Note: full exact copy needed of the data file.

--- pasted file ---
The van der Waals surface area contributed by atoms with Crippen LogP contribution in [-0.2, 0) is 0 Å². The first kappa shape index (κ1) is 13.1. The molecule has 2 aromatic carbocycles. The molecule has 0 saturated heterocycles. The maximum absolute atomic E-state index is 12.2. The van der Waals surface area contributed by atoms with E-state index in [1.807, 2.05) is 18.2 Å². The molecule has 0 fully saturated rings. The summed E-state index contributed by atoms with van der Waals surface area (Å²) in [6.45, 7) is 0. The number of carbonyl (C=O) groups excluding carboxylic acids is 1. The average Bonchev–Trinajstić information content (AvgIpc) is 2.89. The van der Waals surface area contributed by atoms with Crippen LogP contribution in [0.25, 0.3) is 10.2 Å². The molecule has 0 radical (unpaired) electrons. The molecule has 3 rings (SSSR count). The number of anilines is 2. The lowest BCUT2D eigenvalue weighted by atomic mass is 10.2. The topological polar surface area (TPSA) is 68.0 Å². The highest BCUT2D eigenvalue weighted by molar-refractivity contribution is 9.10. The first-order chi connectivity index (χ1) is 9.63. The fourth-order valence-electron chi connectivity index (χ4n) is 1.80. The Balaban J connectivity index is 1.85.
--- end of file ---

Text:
The van der Waals surface area contributed by atoms with Crippen LogP contribution in [-0.2, 0) is 0 Å². The first kappa shape index (κ1) is 13.1. The molecule has 2 aromatic carbocycles. The molecule has 0 saturated heterocycles. The maximum absolute atomic E-state index is 12.2. The van der Waals surface area contributed by atoms with E-state index in [1.807, 2.05) is 18.2 Å². The molecule has 0 fully saturated rings. The summed E-state index contributed by atoms with van der Waals surface area (Å²) in [6.45, 7) is 0. The number of carbonyl (C=O) groups excluding carboxylic acids is 1. The average Bonchev–Trinajstić information content (AvgIpc) is 2.89. The van der Waals surface area contributed by atoms with Crippen LogP contribution in [0.25, 0.3) is 10.2 Å². The molecule has 0 radical (unpaired) electrons. The molecule has 3 rings (SSSR count). The number of anilines is 2. The lowest BCUT2D eigenvalue weighted by atomic mass is 10.2. The topological polar surface area (TPSA) is 68.0 Å². The highest BCUT2D eigenvalue weighted by molar-refractivity contribution is 9.10. The first-order chi connectivity index (χ1) is 9.63. The fourth-order valence-electron chi connectivity index (χ4n) is 1.80. The Balaban J connectivity index is 1.85.